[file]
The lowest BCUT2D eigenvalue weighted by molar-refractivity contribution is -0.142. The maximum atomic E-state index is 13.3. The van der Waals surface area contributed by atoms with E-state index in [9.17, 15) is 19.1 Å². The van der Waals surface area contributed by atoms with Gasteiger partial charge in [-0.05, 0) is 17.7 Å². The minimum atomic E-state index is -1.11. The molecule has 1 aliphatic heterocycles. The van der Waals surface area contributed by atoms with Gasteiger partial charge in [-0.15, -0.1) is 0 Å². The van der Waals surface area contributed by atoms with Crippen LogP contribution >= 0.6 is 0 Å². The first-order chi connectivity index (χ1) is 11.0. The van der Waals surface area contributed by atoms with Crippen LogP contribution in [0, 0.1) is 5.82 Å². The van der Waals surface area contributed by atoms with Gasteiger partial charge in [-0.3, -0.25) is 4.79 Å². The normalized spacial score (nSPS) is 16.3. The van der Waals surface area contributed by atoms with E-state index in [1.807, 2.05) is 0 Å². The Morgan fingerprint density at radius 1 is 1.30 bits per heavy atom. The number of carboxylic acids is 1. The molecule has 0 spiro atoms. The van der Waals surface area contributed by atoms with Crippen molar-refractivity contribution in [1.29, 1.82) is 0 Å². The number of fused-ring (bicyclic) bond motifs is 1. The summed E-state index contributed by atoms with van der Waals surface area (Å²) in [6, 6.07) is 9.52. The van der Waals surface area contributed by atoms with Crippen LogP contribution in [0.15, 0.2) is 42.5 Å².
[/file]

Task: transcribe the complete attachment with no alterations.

The lowest BCUT2D eigenvalue weighted by molar-refractivity contribution is -0.142. The maximum atomic E-state index is 13.3. The van der Waals surface area contributed by atoms with E-state index in [9.17, 15) is 19.1 Å². The van der Waals surface area contributed by atoms with Gasteiger partial charge in [-0.05, 0) is 17.7 Å². The minimum atomic E-state index is -1.11. The molecule has 1 aliphatic heterocycles. The van der Waals surface area contributed by atoms with Gasteiger partial charge in [-0.15, -0.1) is 0 Å². The van der Waals surface area contributed by atoms with Crippen LogP contribution >= 0.6 is 0 Å². The first-order chi connectivity index (χ1) is 11.0. The van der Waals surface area contributed by atoms with Crippen LogP contribution in [0, 0.1) is 5.82 Å². The van der Waals surface area contributed by atoms with Gasteiger partial charge in [-0.3, -0.25) is 4.79 Å². The normalized spacial score (nSPS) is 16.3. The van der Waals surface area contributed by atoms with E-state index in [1.807, 2.05) is 0 Å². The Morgan fingerprint density at radius 1 is 1.30 bits per heavy atom. The number of carboxylic acids is 1. The molecule has 0 spiro atoms. The van der Waals surface area contributed by atoms with Crippen molar-refractivity contribution in [1.29, 1.82) is 0 Å². The number of fused-ring (bicyclic) bond motifs is 1. The summed E-state index contributed by atoms with van der Waals surface area (Å²) in [6, 6.07) is 9.52. The van der Waals surface area contributed by atoms with Crippen LogP contribution in [0.15, 0.2) is 42.5 Å².